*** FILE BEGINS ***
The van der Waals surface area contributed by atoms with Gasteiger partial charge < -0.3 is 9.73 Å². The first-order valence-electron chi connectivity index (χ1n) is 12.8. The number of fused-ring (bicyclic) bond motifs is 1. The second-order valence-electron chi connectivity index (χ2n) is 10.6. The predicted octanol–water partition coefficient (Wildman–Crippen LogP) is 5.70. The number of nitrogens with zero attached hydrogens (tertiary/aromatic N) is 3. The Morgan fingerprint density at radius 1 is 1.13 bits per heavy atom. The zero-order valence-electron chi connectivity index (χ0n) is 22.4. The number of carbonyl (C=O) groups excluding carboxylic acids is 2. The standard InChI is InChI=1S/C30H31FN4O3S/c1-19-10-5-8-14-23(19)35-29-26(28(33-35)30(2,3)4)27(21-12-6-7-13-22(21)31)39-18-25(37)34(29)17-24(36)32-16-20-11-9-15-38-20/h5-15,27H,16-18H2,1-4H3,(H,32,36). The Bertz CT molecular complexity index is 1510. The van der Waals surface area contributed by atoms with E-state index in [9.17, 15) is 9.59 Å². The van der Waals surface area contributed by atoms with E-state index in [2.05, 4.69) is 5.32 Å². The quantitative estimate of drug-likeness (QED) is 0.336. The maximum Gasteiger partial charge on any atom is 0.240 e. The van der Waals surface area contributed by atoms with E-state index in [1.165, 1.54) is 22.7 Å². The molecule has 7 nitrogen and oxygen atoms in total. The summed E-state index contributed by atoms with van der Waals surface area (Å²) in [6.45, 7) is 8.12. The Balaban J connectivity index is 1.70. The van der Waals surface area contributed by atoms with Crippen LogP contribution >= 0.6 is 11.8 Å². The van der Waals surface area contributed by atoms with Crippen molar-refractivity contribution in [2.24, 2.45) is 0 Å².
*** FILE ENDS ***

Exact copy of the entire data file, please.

The van der Waals surface area contributed by atoms with Gasteiger partial charge < -0.3 is 9.73 Å². The first-order valence-electron chi connectivity index (χ1n) is 12.8. The number of fused-ring (bicyclic) bond motifs is 1. The second-order valence-electron chi connectivity index (χ2n) is 10.6. The predicted octanol–water partition coefficient (Wildman–Crippen LogP) is 5.70. The number of nitrogens with zero attached hydrogens (tertiary/aromatic N) is 3. The Morgan fingerprint density at radius 1 is 1.13 bits per heavy atom. The zero-order valence-electron chi connectivity index (χ0n) is 22.4. The number of carbonyl (C=O) groups excluding carboxylic acids is 2. The standard InChI is InChI=1S/C30H31FN4O3S/c1-19-10-5-8-14-23(19)35-29-26(28(33-35)30(2,3)4)27(21-12-6-7-13-22(21)31)39-18-25(37)34(29)17-24(36)32-16-20-11-9-15-38-20/h5-15,27H,16-18H2,1-4H3,(H,32,36). The Bertz CT molecular complexity index is 1510. The van der Waals surface area contributed by atoms with E-state index in [9.17, 15) is 9.59 Å². The van der Waals surface area contributed by atoms with E-state index in [2.05, 4.69) is 5.32 Å². The quantitative estimate of drug-likeness (QED) is 0.336. The maximum Gasteiger partial charge on any atom is 0.240 e. The van der Waals surface area contributed by atoms with E-state index in [1.165, 1.54) is 22.7 Å². The molecule has 7 nitrogen and oxygen atoms in total. The summed E-state index contributed by atoms with van der Waals surface area (Å²) in [6.45, 7) is 8.12. The Balaban J connectivity index is 1.70. The van der Waals surface area contributed by atoms with Crippen LogP contribution >= 0.6 is 11.8 Å². The van der Waals surface area contributed by atoms with Crippen molar-refractivity contribution in [2.24, 2.45) is 0 Å².